Last week I was speaking to an FE colleague about the different ways that TEL can be used to embed employability skills into textile courses. As part of the discussion we were talking about blogs which got me thinking about the about.me widget in WordPress and the way that it can be used to display links to your on-line accounts without the need for any coding. As I use the widget on this blog I demonstrated my account which contains a graphic portrait of myself, a short biography about my professional interests and links to my Twitter, LinkedIn and technology blog. Although I hadn’t thought about using about.me to embed employability in the curriculum my colleague was really inspired and could see huge potential in using the tool with her students especially as she is going to use WordPress as part of her classes so that students are able to build up an on-line portfolio. Could you use about.me with your own students? Now that I’ve been inspired by my colleague I can see the tool fitting in perfectly with media and art and design classes. As well as using the links to sign post employers to their work students can upload their own background image to their page which could be a photograph they have taken, a graphic picture or an illustration.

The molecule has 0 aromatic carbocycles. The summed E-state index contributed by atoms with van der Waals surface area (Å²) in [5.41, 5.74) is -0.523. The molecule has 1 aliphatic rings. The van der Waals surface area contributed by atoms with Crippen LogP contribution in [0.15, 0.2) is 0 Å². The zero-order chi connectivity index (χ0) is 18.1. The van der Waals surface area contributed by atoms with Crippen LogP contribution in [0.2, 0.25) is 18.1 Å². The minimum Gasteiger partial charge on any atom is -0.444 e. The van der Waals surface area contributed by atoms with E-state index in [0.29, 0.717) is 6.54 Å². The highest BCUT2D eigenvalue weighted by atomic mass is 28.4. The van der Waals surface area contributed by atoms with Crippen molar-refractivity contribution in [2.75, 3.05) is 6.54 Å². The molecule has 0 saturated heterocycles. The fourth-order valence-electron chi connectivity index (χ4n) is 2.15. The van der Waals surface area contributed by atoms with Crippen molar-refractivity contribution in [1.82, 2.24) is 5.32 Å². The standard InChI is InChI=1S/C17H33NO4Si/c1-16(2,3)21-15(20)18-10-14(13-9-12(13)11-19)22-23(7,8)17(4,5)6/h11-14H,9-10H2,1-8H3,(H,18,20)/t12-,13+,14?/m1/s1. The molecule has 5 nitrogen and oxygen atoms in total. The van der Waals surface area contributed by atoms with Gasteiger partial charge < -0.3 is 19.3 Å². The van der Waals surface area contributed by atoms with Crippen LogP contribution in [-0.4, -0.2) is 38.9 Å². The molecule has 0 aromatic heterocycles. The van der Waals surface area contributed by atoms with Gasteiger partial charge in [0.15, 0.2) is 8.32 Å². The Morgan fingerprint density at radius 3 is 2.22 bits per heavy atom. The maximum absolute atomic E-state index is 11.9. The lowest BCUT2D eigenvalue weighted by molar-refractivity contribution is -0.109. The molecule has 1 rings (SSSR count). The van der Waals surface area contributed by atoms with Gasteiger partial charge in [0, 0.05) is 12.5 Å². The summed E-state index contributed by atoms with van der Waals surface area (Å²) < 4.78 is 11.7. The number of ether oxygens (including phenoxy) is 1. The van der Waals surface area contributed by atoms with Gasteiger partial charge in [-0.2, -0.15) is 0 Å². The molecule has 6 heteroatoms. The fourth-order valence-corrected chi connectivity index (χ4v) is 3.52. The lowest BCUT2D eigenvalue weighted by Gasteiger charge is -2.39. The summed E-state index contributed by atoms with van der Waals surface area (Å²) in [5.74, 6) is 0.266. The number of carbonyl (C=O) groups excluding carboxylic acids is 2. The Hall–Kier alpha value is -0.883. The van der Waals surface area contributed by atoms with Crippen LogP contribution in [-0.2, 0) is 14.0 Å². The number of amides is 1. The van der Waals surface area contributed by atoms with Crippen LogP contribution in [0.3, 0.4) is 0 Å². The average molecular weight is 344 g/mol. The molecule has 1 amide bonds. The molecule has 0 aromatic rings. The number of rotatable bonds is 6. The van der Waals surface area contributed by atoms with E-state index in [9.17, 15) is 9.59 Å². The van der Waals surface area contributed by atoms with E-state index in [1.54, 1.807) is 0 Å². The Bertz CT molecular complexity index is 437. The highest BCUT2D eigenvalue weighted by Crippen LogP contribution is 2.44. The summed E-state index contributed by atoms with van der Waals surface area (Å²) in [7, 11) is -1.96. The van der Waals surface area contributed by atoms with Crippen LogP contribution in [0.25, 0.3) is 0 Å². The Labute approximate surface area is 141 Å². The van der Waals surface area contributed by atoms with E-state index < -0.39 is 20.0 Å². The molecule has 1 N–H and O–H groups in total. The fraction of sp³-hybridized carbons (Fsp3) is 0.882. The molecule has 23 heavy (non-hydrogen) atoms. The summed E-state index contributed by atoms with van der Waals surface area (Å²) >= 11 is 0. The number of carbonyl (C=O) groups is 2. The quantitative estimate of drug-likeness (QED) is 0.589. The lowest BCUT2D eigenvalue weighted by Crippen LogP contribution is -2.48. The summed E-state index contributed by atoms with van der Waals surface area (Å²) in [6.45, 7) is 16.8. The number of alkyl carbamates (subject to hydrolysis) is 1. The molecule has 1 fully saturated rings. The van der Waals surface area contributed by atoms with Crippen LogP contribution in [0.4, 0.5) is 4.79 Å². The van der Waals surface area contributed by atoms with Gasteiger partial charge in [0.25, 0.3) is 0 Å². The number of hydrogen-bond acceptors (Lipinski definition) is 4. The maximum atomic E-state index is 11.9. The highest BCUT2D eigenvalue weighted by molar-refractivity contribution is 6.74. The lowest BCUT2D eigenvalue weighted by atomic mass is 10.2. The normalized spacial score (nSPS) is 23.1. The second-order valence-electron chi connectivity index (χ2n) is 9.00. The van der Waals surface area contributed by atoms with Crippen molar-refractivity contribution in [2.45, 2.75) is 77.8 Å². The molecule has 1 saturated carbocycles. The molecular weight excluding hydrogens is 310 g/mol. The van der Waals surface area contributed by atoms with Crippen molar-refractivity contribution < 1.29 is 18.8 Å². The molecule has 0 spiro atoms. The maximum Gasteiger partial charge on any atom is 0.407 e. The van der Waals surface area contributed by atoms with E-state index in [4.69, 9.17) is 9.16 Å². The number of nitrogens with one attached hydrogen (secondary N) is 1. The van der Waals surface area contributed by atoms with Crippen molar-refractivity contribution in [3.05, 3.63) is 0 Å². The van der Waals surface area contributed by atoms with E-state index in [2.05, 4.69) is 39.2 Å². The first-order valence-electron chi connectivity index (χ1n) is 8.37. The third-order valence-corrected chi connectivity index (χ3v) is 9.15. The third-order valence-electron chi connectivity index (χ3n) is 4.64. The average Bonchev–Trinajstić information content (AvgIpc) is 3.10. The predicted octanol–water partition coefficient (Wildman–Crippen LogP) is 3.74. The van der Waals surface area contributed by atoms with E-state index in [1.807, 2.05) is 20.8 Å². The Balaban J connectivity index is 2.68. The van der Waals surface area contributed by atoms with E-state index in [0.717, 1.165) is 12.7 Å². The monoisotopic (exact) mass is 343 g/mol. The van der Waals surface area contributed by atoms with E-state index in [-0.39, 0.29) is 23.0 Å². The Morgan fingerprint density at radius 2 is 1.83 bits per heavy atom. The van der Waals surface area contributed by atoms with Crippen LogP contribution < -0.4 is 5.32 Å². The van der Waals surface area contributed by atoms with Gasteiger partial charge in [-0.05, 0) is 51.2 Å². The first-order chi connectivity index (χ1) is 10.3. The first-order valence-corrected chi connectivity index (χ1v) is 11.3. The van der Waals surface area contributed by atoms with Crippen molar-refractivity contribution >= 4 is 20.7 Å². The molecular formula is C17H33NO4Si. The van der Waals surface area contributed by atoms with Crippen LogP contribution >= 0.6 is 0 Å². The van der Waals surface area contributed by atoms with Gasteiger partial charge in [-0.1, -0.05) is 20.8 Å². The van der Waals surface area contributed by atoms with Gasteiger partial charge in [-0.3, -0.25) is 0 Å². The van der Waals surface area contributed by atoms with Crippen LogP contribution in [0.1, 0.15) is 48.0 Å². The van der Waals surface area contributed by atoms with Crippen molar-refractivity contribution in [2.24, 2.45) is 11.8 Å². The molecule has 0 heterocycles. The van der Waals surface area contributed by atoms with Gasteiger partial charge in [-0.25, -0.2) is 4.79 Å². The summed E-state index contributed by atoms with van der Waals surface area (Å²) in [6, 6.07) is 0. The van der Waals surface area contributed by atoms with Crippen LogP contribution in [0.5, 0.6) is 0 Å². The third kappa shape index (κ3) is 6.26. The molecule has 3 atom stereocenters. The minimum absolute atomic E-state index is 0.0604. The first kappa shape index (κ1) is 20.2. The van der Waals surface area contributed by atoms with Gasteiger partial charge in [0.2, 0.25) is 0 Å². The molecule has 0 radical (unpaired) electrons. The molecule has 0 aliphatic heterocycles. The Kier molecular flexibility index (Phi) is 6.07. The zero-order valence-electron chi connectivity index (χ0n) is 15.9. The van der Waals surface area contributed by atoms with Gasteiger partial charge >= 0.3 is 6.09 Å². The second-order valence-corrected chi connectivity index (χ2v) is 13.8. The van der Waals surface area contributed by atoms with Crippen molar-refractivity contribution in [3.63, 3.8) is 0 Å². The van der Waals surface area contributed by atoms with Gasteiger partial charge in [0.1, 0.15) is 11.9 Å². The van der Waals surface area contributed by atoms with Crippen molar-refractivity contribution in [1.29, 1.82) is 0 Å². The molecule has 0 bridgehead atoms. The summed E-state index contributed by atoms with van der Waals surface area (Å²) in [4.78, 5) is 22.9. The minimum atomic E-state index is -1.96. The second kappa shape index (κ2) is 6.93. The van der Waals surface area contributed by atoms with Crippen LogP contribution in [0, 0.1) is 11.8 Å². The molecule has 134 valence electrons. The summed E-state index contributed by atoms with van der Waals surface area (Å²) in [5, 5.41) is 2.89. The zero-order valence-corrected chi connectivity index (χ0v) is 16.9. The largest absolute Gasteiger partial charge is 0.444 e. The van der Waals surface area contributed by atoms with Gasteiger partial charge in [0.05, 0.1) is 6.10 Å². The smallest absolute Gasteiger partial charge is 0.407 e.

This month Dragons Den star Hilary Devey is trying to help young people find work through the VideofyMe app and Twitter. The idea is that job hunters will use the app to create a short video CV which will then be tweeted using the hashtag #employme. Employers will use the hashtag to search Twitter for potential candidates.
I doubt this scheme will take off, it was launched twelve days ago and I haven’t been able to find a single #employme video on Twitter however I do think that video CV’s can be successfully used to support young people with finding work. By uploading the video to YouTube a link could then be added to the students covering letter and text based CV. Students studying practical subjects such as hairdressing, cookery or motor vehicle mechanics could use this method to showcase both their skills and personality. Video CV’s are also a fantastic resource for creative students who could include this in both job and university applications. Instead of filming their CV they could create a short animation or photography slideshow. The first video CV has been created using a simple animation technique and has proved to be extremely popular on YouTube with 25000+ hits. Despite this a few of the scenes are rather dark and the video could be easily improved. An a class activity you could show the video to your students then in groups get them to brainstorm how the CV could be improved.
The second video is one of my favourite CVs from todays search.